Party’s over

Faced with an overseas debt crisis, will China change its ways?

It looks like it may have no choice.

Currently, the future of Sri Lanka (above) hangs in the balance. PHOTO: RUSSELL BLINCH
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Few moments better encapsulate the hope and hubris of China's Belt and Road Initiative, a global infrastructure binge, than the inauguration of Sri Lanka's Colombo Port City in 2014. China's President Xi Jinping attended in person, nodding approvingly as a project manager introduced the US$15 billion (S$20.92 billion) plan to build a high-tech offshore financial centre with a marina, hotels and luxury homes on 269 hectares of land reclaimed from the sea off Sri Lanka's capital. Local officials likened the project to Dubai and Singapore.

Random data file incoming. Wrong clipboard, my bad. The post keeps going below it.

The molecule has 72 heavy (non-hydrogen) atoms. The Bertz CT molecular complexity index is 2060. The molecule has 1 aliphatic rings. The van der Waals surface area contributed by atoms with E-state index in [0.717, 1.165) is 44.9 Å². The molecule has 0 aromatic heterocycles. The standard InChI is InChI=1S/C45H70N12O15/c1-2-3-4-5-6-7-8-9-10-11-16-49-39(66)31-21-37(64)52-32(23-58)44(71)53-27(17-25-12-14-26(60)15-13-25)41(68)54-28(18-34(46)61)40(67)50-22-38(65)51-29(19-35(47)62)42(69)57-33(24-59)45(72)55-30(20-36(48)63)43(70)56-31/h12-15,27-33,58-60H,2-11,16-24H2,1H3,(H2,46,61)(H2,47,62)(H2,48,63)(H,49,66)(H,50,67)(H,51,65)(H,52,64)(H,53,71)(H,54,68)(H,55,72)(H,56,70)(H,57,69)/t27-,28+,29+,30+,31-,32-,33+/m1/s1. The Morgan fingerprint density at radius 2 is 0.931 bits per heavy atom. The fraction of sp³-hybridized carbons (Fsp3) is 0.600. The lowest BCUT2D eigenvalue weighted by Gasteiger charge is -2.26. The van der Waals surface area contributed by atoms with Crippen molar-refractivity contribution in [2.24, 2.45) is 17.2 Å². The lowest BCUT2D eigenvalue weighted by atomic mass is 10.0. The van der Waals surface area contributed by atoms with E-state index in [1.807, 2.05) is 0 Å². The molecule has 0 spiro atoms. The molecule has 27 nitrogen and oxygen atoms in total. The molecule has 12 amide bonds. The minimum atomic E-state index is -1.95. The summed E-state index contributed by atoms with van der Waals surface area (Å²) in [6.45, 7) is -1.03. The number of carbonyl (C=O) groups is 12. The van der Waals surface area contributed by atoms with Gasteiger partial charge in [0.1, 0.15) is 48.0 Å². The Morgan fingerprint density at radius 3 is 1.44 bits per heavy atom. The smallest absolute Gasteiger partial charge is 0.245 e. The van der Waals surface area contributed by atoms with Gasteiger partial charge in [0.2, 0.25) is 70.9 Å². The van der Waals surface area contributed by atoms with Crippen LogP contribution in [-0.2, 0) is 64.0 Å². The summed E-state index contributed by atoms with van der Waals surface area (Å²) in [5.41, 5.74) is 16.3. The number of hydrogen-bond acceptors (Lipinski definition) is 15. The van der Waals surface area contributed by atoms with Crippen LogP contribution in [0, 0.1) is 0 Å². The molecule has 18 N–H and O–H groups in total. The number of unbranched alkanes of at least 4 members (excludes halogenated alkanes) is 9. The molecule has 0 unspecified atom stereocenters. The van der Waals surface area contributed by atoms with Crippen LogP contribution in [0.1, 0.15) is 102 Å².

Mr Xi called it a "major hub" of the 21st Century Maritime Silk Road - the part of Belt and Road that aimed to reshape ocean trade by financing ports and related infrastructure without the pesky conditions that Western and multilateral lenders demand.

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